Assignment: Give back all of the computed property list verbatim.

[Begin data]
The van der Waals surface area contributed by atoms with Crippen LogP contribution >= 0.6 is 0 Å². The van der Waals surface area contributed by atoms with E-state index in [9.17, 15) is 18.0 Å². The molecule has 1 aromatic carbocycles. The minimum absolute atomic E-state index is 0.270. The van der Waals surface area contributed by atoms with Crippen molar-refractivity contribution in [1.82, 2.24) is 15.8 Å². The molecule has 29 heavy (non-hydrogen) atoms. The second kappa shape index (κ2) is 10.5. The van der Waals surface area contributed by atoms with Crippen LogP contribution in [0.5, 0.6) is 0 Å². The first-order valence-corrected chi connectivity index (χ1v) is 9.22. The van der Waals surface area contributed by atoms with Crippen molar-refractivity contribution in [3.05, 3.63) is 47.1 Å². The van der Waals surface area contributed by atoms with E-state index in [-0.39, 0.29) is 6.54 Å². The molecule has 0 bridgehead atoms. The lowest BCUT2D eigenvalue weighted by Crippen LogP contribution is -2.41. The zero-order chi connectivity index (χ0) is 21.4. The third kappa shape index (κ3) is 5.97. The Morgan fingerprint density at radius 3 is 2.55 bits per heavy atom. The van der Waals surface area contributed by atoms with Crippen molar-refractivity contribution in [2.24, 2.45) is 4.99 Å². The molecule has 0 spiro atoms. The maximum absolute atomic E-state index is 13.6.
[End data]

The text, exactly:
The van der Waals surface area contributed by atoms with Crippen LogP contribution >= 0.6 is 0 Å². The van der Waals surface area contributed by atoms with E-state index in [9.17, 15) is 18.0 Å². The molecule has 1 aromatic carbocycles. The minimum absolute atomic E-state index is 0.270. The van der Waals surface area contributed by atoms with Crippen molar-refractivity contribution in [1.82, 2.24) is 15.8 Å². The molecule has 29 heavy (non-hydrogen) atoms. The second kappa shape index (κ2) is 10.5. The van der Waals surface area contributed by atoms with Crippen LogP contribution in [0.5, 0.6) is 0 Å². The first-order valence-corrected chi connectivity index (χ1v) is 9.22. The van der Waals surface area contributed by atoms with Crippen molar-refractivity contribution in [3.05, 3.63) is 47.1 Å². The van der Waals surface area contributed by atoms with E-state index in [-0.39, 0.29) is 6.54 Å². The molecule has 0 bridgehead atoms. The lowest BCUT2D eigenvalue weighted by Crippen LogP contribution is -2.41. The zero-order chi connectivity index (χ0) is 21.4. The third kappa shape index (κ3) is 5.97. The Morgan fingerprint density at radius 3 is 2.55 bits per heavy atom. The van der Waals surface area contributed by atoms with Crippen molar-refractivity contribution in [2.24, 2.45) is 4.99 Å². The molecule has 0 spiro atoms. The maximum absolute atomic E-state index is 13.6.